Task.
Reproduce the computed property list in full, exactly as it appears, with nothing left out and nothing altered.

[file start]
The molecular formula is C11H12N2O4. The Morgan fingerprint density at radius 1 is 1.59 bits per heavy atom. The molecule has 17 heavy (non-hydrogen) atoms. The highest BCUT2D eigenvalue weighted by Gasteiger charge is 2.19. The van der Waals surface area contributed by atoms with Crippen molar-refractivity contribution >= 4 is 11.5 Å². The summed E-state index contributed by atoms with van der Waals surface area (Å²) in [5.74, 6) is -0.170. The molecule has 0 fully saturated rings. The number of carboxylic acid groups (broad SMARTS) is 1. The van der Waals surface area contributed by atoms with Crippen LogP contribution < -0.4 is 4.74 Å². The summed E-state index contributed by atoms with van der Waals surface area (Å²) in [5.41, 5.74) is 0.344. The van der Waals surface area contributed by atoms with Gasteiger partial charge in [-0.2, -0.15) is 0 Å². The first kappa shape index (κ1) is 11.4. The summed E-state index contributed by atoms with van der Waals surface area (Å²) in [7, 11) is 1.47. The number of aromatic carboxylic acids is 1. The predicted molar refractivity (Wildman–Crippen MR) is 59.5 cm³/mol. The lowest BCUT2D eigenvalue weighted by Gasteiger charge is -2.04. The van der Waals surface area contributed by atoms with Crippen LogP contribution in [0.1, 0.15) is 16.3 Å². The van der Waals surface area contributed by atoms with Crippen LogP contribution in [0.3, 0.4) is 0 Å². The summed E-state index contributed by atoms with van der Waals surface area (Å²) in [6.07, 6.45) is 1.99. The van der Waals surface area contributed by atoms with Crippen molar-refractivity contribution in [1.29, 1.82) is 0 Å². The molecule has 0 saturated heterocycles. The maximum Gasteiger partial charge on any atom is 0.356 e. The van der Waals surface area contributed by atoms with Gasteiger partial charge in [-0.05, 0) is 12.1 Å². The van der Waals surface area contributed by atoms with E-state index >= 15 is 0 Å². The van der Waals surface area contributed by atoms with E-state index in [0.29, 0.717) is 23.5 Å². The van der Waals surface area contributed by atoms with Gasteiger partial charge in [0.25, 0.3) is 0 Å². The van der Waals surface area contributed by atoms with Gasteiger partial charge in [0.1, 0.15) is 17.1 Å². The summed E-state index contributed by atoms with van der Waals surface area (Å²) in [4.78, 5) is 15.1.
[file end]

The molecular formula is C11H12N2O4. The Morgan fingerprint density at radius 1 is 1.59 bits per heavy atom. The molecule has 17 heavy (non-hydrogen) atoms. The highest BCUT2D eigenvalue weighted by Gasteiger charge is 2.19. The van der Waals surface area contributed by atoms with Crippen molar-refractivity contribution >= 4 is 11.5 Å². The summed E-state index contributed by atoms with van der Waals surface area (Å²) in [5.74, 6) is -0.170. The molecule has 0 fully saturated rings. The number of carboxylic acid groups (broad SMARTS) is 1. The van der Waals surface area contributed by atoms with Crippen LogP contribution < -0.4 is 4.74 Å². The summed E-state index contributed by atoms with van der Waals surface area (Å²) in [5.41, 5.74) is 0.344. The van der Waals surface area contributed by atoms with Gasteiger partial charge in [-0.2, -0.15) is 0 Å². The first kappa shape index (κ1) is 11.4. The summed E-state index contributed by atoms with van der Waals surface area (Å²) in [7, 11) is 1.47. The number of aromatic carboxylic acids is 1. The predicted molar refractivity (Wildman–Crippen MR) is 59.5 cm³/mol. The lowest BCUT2D eigenvalue weighted by Gasteiger charge is -2.04. The van der Waals surface area contributed by atoms with Crippen LogP contribution in [0.1, 0.15) is 16.3 Å². The van der Waals surface area contributed by atoms with Crippen LogP contribution in [0.3, 0.4) is 0 Å². The summed E-state index contributed by atoms with van der Waals surface area (Å²) in [6.07, 6.45) is 1.99. The van der Waals surface area contributed by atoms with Crippen molar-refractivity contribution in [1.29, 1.82) is 0 Å². The molecule has 0 saturated heterocycles. The maximum Gasteiger partial charge on any atom is 0.356 e. The van der Waals surface area contributed by atoms with Gasteiger partial charge in [-0.05, 0) is 12.1 Å². The van der Waals surface area contributed by atoms with E-state index >= 15 is 0 Å². The van der Waals surface area contributed by atoms with E-state index in [0.29, 0.717) is 23.5 Å². The van der Waals surface area contributed by atoms with Gasteiger partial charge in [0.25, 0.3) is 0 Å². The van der Waals surface area contributed by atoms with Gasteiger partial charge in [0.1, 0.15) is 17.1 Å². The summed E-state index contributed by atoms with van der Waals surface area (Å²) in [4.78, 5) is 15.1.